My take is the whole manufactured controversy over Lionsgate's red-band Kick-Ass trailers is pretty simple. At the end of the day, trailers are supposed to give you an accurate look at what kind of movie you're going
to be seeing. Granted, not every trailer accomplishes this, and many are quite deceptive, but that's the general idea. At the end of the day, red-band trailers for R-rated movies are more likely to be accurate in regards to tone and content than
an all-ages green-band trailer. So, one could argue, that studios make red-band trailers to best advertise the kind of movie that they are selling. And, they do take certain steps to make sure that said previews are not easily viewed by those
who otherwise wouldn't be allowed to see such films. Of course kids will invariably get around these barriers, but that's the nature of childhood.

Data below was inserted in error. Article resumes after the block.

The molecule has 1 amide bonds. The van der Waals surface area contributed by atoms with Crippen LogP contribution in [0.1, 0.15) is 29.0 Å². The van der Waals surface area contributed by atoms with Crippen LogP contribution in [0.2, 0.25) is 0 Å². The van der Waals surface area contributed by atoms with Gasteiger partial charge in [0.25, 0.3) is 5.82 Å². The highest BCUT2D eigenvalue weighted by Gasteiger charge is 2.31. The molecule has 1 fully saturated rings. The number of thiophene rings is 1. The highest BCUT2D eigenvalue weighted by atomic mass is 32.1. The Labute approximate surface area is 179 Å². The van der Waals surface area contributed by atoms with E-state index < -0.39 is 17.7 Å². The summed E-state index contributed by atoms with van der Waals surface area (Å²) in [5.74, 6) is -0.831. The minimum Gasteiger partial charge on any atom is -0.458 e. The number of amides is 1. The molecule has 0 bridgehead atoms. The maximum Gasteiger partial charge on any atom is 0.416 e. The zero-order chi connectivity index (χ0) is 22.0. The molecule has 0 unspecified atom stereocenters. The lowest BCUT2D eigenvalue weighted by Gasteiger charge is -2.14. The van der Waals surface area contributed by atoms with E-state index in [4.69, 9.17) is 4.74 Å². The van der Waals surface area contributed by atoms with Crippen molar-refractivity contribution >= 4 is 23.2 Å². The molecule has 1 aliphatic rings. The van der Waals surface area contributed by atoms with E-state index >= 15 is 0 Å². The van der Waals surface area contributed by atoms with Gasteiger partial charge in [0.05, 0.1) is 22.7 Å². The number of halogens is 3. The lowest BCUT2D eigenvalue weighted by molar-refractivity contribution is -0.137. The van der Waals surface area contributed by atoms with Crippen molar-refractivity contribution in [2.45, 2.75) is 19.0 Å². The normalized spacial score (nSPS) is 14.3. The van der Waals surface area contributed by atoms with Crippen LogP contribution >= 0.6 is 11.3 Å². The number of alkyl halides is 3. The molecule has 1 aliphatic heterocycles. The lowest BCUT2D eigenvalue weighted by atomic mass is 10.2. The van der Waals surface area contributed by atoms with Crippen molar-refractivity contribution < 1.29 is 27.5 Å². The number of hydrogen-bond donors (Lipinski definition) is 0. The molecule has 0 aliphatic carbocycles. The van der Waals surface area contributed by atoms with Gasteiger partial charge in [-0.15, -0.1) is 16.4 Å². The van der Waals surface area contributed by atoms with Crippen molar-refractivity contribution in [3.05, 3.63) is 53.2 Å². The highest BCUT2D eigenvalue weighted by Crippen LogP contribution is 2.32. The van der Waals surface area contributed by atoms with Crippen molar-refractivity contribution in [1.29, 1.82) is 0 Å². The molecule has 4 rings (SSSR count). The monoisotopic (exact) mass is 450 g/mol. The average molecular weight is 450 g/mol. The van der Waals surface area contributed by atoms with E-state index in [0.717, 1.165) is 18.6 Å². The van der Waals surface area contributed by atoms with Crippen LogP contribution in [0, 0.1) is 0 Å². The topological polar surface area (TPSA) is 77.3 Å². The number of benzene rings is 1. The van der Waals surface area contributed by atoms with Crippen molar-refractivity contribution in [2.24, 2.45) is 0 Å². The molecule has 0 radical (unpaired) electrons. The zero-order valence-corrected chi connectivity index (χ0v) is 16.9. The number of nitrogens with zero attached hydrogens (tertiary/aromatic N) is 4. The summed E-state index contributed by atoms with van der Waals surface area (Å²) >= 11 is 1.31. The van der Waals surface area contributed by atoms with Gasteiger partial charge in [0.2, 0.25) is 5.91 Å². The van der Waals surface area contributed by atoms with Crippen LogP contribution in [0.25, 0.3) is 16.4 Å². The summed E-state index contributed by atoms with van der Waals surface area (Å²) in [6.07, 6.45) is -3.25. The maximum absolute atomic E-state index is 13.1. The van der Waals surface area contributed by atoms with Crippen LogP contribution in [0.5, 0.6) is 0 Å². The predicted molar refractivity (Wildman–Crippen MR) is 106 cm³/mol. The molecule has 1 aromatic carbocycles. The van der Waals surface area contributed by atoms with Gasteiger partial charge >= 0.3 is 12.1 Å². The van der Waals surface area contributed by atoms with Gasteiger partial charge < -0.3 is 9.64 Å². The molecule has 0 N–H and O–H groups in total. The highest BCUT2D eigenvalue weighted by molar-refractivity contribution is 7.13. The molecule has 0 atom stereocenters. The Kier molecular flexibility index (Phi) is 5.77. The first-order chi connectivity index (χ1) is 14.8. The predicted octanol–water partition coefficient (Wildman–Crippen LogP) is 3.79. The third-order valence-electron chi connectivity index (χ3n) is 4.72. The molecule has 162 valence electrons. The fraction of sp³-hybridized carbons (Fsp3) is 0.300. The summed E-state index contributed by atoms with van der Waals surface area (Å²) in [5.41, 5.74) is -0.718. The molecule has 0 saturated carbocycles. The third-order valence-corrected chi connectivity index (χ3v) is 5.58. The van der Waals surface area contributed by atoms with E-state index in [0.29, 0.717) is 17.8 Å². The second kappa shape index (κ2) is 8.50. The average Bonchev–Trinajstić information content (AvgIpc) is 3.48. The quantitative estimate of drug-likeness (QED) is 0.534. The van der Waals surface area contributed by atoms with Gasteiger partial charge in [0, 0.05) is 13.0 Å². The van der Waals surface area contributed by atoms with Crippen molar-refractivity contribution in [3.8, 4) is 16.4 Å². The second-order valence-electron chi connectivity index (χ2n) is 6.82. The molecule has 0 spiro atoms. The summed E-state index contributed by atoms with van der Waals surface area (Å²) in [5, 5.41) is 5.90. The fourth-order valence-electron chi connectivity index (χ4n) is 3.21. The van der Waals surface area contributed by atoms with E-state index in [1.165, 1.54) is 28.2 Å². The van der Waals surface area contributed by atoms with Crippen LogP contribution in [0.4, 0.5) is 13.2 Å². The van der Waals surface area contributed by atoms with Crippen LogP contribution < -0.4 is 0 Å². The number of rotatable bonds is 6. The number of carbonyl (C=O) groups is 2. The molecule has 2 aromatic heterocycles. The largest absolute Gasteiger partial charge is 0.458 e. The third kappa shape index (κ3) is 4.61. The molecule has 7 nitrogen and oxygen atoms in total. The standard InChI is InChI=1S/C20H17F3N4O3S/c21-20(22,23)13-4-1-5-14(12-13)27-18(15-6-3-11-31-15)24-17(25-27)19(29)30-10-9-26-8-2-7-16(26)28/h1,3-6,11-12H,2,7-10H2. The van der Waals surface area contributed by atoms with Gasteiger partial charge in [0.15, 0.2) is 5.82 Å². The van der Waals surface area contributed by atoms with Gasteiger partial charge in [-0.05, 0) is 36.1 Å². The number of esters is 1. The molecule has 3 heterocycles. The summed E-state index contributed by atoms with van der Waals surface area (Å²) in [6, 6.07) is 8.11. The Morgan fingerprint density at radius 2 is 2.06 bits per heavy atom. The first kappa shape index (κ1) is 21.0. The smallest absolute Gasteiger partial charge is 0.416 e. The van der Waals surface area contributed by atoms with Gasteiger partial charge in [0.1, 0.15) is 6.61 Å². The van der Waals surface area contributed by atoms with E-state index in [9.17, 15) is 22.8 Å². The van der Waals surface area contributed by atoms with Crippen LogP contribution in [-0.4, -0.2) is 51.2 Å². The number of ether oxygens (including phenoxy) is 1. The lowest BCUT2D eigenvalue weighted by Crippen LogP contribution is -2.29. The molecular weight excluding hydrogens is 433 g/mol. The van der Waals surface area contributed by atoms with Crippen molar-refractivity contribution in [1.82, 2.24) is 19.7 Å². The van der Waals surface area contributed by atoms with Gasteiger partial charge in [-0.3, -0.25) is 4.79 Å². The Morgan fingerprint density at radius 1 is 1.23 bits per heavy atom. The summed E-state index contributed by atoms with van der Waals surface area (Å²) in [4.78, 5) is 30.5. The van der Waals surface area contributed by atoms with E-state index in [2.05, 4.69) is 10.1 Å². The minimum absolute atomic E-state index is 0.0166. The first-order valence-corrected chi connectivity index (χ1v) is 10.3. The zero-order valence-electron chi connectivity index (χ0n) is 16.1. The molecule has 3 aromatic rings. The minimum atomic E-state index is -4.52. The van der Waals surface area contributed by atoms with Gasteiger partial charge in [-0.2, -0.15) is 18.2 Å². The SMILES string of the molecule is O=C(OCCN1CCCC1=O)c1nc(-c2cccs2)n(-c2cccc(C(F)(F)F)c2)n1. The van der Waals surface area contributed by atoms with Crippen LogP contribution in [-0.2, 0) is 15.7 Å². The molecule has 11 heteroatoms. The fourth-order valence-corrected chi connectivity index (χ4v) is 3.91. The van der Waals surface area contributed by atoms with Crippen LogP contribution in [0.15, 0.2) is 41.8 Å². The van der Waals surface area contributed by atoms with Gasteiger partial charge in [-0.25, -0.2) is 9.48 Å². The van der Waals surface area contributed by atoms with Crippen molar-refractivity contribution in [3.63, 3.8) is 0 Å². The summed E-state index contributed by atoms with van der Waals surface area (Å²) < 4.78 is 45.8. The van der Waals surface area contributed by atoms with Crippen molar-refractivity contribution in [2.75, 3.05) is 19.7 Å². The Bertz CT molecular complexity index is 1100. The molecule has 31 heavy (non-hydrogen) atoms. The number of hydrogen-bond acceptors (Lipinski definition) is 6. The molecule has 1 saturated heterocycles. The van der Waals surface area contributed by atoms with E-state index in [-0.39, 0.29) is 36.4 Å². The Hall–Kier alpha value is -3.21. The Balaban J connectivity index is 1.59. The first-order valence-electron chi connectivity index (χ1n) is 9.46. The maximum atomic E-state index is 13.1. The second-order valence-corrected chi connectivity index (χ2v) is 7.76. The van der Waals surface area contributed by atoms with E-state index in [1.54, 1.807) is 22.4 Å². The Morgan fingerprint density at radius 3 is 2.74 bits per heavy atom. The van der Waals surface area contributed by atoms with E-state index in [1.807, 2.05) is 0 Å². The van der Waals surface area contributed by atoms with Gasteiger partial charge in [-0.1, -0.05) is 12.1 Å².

But here's the issue: Let's say that Lionsgate didn't put out these R-rated trailers, specifically for a film that could easily be advertised as a family-friendly PG-13 superhero comedy about teenagers becoming costumed
vigilantes. Frankly, profanity and violence aside, the film feels aimed at ten-year old boys anyway. Which is why, slight digression, even if it's as stupid as it looks, I'll probably be less offended by it than Wanted, which presumed itself to
be intelligent, quasi-feminist, adult entertainment. Anyway, we all know that even with these trailers available online, there are still going to be any number of clueless parents who take their kids to see Kick-Ass over opening weekend fully